Minister: Poland still not an equal member in EU, NATO

Poland's Foreign Minister Anna Fotyga has called on her country's European partners to treat the EU newcomer and 1999 NATO member as an equal fully entitled to make independent strategic policy decisions.

Minister: Poland still not an equal member in EU, NATO
Poland's Foreign Minister Anna Fotyga has called on her country's European partners to treat the EU newcomer and 1999 NATO member as an equal fully entitled to make independent strategic policy decisions.

"Poland's status is not equal to other EU and NATO member states," Fotyga said in an interview published Thursday by the International Herald Tribune (IHT).

Referring to Poland's talks with the United States on the possible installation of a controversial anti-ballistic missile defence system aimed at warding off attacks from rogue states, Fotyga insists her country has the right to make an independent decision.

"Why shouldn't we have the same rights as Britain or Denmark, which have missile defence?" Fotyga told the IHT.

"Why is it that so many countries discuss our right to have this system? It is trying to undermine our position as an equal partner. We want to engage in discussions with the US with the same rights as the other countries."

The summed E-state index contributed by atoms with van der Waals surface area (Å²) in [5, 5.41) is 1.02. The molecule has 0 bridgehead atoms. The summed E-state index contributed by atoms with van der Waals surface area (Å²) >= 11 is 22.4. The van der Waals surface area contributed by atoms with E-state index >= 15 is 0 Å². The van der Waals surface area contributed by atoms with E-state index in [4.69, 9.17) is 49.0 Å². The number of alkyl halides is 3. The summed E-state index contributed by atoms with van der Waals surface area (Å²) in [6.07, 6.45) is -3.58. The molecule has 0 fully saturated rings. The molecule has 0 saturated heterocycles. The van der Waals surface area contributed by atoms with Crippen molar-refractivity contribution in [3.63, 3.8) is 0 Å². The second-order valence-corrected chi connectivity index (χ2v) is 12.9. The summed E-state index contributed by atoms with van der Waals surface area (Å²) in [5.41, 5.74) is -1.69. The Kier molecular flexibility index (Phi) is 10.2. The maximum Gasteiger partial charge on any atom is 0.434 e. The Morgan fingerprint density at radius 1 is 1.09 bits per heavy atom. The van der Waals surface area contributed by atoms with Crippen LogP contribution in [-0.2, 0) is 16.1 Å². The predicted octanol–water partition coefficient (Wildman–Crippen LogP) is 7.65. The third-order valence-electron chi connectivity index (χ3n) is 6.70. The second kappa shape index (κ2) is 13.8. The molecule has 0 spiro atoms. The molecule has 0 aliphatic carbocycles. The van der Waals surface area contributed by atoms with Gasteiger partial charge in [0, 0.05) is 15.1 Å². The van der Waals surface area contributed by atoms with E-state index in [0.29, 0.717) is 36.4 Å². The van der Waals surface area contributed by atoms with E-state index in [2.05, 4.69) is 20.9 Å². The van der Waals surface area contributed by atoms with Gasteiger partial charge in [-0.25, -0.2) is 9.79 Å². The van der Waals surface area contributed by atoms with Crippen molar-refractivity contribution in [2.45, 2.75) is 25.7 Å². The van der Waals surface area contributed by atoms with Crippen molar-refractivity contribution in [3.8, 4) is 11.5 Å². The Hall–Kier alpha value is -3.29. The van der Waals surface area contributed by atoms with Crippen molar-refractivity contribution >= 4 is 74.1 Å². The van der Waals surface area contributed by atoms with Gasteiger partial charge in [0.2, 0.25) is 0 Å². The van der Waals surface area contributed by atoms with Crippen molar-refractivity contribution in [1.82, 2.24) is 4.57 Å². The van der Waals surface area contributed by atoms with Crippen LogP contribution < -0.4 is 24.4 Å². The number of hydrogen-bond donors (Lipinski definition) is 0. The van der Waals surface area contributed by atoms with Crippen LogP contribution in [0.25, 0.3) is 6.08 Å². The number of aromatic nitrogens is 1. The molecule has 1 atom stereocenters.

Fotyga also slammed German requests for the return of German cultural artifacts found on Polish territory after Nazi Germany's Second World War invasion and occupation of the country.

Poland did not steal any of these cultural treasures, Fotyga points out. The Nazis hid them on what is now Polish territory to protect them against Allied bombing campaigns.

"When we talk about cultural heritage, Germany poses clear requirements vis-a-vis Poland but it does not put the same requirements vis-a-vis France," Fotyga said.

"Yet it was the Nazis who had tried to annihilate Poland's cultural heritage when they occupied Poland during the Second World War. It will be difficult to continue negotiations under such conditions."

Fotyga insists this most recent controversy has created a stronger perception in Poland that Germany wants to dominate it within the EU - and to revise history to cast Germany as a victim of the Second World War.

The Polish minister also pointed to the drive of German conservative legislator Erika Steinbach for Poland to compensate Germans who fled or were expelled from Poland after 1945 as yet another warning sign for Warsaw.

"In Polish minds," Fotyga told the IHT, "this means the eradication of the obvious truth: responsibility for the Second World War."

"When you are bigger and more powerful, you have to be one hundred times more sensitive than your small neighbour and never humiliate," Fotyga advised Berlin.

Fotyga also sharply criticised Berlin's failure to agree the construction of a gas pipeline across the Baltic Sea floor with its EU partners. The controversial project is spearheaded by Moscow and Berlin.

"That gas pipeline undermines European solidarity and questions our ability to have an equal voice," Fotyga told the IHT.

DPA
Last Mod: 16 Ağustos 2007, 17:08
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